A demand/supply module 120 receives the emitted data from transmitter 110. More particularly, if the data is conveyed wirelessly, antenna 122 receives the wireless signal from transmitter antenna 112. Again, how the data or signal is received by the module 120 (e.g., directly or indirectly, wired or wirelessly) from the utility is not particularly important. However, the cost associated with the utility demand is interpreted by the module 120 and particularly, microprocessor/controller 124 that operatively receives the data from the antenna 122. A user interface 126 is optionally provided with the module to allow the user to input or program the controller and thereby determine operation of the home appliance. Although as mentioned in the Background, such an interface may be more conveniently associated with the utility or home energy manager 110, it is also contemplated that the use interface could be incorporated into the module if desired. The information regarding the cost of utility use is transmitted via wire or cable 128 or wirelessly from module antenna 122 to a home appliance antenna 106. The wired connection or the antenna 106 is operatively connected with the appliance controller 104 to control operation of the particular appliance.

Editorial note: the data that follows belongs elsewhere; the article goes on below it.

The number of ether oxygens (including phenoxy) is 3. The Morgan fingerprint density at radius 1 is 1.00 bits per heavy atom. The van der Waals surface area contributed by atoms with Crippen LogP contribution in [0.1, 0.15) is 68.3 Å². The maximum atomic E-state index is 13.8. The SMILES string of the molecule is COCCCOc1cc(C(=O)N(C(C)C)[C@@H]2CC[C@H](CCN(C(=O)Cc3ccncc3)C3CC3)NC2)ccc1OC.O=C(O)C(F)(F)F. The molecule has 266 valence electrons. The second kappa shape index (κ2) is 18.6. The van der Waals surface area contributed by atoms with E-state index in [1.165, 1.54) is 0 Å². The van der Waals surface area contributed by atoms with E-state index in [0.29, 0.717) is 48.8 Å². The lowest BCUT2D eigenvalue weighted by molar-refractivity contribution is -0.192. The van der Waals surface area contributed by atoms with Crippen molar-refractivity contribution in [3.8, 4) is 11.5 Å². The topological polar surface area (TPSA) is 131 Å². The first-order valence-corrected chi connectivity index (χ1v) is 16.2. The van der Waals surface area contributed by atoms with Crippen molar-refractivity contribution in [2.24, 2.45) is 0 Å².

As will be appreciated, each home appliance may include a respective controller 104, and is adapted to receive the information from the utility, home energy manager, etc. 110 via its own module 120. Such a module may be associated with a single appliance or alternatively may be associated with more than one appliance, e.g., one module may be sufficiently close to more than one kitchen appliance so that the single module is able to service multiple appliances, or similarly one module may be adjacent a clothes washer and dryer so that only one module is necessary to service these two appliances. However, f desired or if performance characteristics so dictate, each home appliance may have its own respective module. The individual controller associated with each appliance may be programmed to perform a certain operation or adopt a preselected operative state in response to the demand supply management signal. Of course the interface 126 could be a home computer or another type of user interface that allows the user to program predetermined operative characteristics into one or more appliances, and/or allow the user to select such action if prompted by the module. A light source such as a light emitting diode or LED device is used on the module to indicate that the module is activated, i.e., "power on", and is also used in a manner to convey multiple types of information as will be described below.